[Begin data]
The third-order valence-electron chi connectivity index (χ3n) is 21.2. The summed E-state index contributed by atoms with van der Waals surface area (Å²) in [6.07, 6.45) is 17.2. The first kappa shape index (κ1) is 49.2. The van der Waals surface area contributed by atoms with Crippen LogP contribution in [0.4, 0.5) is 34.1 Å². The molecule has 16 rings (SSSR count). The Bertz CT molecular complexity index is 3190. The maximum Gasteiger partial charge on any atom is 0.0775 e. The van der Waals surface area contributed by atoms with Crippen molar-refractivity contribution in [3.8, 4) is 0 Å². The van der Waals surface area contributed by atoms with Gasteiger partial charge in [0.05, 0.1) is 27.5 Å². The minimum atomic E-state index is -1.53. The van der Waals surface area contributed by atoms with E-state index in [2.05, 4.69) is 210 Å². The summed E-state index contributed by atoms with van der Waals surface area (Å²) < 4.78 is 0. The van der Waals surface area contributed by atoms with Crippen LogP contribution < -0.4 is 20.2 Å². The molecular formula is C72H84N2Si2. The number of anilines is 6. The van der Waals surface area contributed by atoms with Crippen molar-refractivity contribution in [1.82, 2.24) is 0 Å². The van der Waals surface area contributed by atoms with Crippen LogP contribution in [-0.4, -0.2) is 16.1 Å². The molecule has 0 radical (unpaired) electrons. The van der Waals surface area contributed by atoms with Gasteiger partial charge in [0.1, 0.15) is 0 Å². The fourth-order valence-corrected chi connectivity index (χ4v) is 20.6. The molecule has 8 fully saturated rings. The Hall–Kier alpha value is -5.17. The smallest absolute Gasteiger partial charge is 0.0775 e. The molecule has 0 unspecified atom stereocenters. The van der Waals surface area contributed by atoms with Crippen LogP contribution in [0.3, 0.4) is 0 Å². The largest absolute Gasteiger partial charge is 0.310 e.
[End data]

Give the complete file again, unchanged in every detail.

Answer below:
The third-order valence-electron chi connectivity index (χ3n) is 21.2. The summed E-state index contributed by atoms with van der Waals surface area (Å²) in [6.07, 6.45) is 17.2. The first kappa shape index (κ1) is 49.2. The van der Waals surface area contributed by atoms with Crippen LogP contribution in [0.4, 0.5) is 34.1 Å². The molecule has 16 rings (SSSR count). The Bertz CT molecular complexity index is 3190. The maximum Gasteiger partial charge on any atom is 0.0775 e. The van der Waals surface area contributed by atoms with Crippen molar-refractivity contribution in [3.8, 4) is 0 Å². The van der Waals surface area contributed by atoms with Gasteiger partial charge in [0.05, 0.1) is 27.5 Å². The minimum atomic E-state index is -1.53. The van der Waals surface area contributed by atoms with E-state index in [2.05, 4.69) is 210 Å². The summed E-state index contributed by atoms with van der Waals surface area (Å²) < 4.78 is 0. The van der Waals surface area contributed by atoms with Crippen LogP contribution < -0.4 is 20.2 Å². The molecular formula is C72H84N2Si2. The number of anilines is 6. The van der Waals surface area contributed by atoms with Crippen molar-refractivity contribution in [1.82, 2.24) is 0 Å². The van der Waals surface area contributed by atoms with Crippen LogP contribution in [-0.4, -0.2) is 16.1 Å². The molecule has 0 radical (unpaired) electrons. The van der Waals surface area contributed by atoms with Gasteiger partial charge in [0.1, 0.15) is 0 Å². The fourth-order valence-corrected chi connectivity index (χ4v) is 20.6. The molecule has 8 fully saturated rings. The Hall–Kier alpha value is -5.17. The smallest absolute Gasteiger partial charge is 0.0775 e. The molecule has 0 unspecified atom stereocenters. The van der Waals surface area contributed by atoms with Crippen LogP contribution in [0.3, 0.4) is 0 Å². The largest absolute Gasteiger partial charge is 0.310 e.